Greg Gutfeld Avatar

The reviews of Faith No More’s first album in about 17 years have been frustratingly predictable. They break down in this manner:

The first 10 paragraphs give a history of the band.

The next graphs focus on a few songs, and try to sound all smart about it.

Then they say it’s a good album, or great album – and then shove off.

It’s all crap.

Here’s what you need to know about FNM.

You can never tell how great their records are, because it’s a long game with them. Their songs don’t ever knock you over instantly. Instead they present themselves, and as you listen – melodies, riffs, and infectious parts burrow into your noggin – and bother you months later. FNM didn’t really become one of my favorite all time bands until after I’d had all their records for a couple of years. And realized I was playing them every day.

Every album works like that. Reviewing a FNM album should take place a year after purchase. The same thing with kids.

It’s pretty weird reviewing a new FNM record. I never thought I’d hear another.

Having said that, I’ve listened to it 30 or 40 times back to back since it came out two weeks ago. I have a hard time describing the band’s overall appeal – other than they seem to be smarter than you, so the places where the songs end up are often more surprising and darker than you’d expect. Listening to a FNM record is like a visit from a mysterious relative who knows more about your family than you did. And every participant in the band is the best at what they do. Barring John Grant, there is no better singer than Mike Patton, currently living. John Grant comes close. But they are very different performers. Both have throats like angels, but Patton seems to have actually pilfered it from an actual shrieking cherub. But every member of FNM is in that special inner ring of uber competence, and disarmingly casual about it.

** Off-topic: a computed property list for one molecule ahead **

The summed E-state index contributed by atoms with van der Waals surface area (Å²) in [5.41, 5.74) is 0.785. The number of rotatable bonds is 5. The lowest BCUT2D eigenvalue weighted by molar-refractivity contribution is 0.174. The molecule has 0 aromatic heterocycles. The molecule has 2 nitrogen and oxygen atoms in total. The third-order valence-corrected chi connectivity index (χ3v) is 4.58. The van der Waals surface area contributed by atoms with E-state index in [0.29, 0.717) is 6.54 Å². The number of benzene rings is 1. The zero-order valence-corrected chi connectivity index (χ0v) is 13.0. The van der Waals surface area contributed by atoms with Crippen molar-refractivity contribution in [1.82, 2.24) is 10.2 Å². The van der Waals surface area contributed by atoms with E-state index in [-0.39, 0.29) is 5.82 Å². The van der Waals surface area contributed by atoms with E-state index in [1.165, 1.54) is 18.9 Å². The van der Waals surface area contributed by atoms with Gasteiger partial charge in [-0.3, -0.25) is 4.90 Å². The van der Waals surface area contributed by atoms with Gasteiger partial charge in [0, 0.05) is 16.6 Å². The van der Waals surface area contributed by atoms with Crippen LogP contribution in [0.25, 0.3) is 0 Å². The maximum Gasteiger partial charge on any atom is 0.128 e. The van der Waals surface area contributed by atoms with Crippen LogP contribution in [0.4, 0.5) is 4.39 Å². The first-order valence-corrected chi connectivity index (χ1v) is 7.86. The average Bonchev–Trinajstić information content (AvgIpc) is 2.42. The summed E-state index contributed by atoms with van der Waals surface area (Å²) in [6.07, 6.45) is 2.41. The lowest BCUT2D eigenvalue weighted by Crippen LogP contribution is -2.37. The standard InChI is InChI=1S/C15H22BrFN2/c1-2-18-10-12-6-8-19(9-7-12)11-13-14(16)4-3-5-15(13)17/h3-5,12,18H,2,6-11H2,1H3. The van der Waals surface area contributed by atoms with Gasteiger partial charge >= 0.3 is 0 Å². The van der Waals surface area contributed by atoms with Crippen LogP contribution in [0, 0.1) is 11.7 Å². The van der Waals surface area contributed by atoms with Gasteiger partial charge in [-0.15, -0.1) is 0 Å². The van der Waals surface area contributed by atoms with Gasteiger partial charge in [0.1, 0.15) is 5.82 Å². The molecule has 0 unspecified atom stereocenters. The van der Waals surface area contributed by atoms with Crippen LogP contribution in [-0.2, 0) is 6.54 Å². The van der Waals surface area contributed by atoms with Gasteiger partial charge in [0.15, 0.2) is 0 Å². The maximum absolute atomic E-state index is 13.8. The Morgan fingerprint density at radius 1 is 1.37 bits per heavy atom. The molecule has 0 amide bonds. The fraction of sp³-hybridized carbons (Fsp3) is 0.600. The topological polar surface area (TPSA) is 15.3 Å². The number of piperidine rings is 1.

As for lyrics – I’m not a fan of analysis. I actually hate lyrics, and I hate it when they’re quoted in reviews. I don’t think they matter that much – it’s the sounds of words, not the words – that I look for. So after reading interpretations of the songs Superhero and Black Friday by twee grad student reviewers who think these songs carry vital meaning that matches their thesis assumptions –I tell you, you’re wrong. The words sound great with the music. That’s it. Case in point: try to find a lyric sheet to any Melvins record. Those aren’t even words. Patton’s words matter less than the way he mutilates them.

Sol Invictus works like your basic FNM record: the sequencing is an artful job, hustling you politely through all the gentle, harsh, weird surprises that follow – and then when it’s over, you get back on the ride and start over, just like Space Mountain. When I first heard “Motherf*cker,” I dismissed it as a stunt. But it makes sense somehow among its peers. The album makes the song great.

My favorite song is a bouncy racket called Black Friday. Hard to explain if you had to – but it’s a song only this band could do. The clapping gives it a Monkees, Neil Diamond feel that is something new for a group used to fiendish vibes.

And so I realize, I’ve written a FNM review, and the first 10 paragraphs are about the history of the band. And the rest are about some songs. And then, as predicted, I say – the album is great.

A cliché.

Watch Faith No More’s “Superhero”: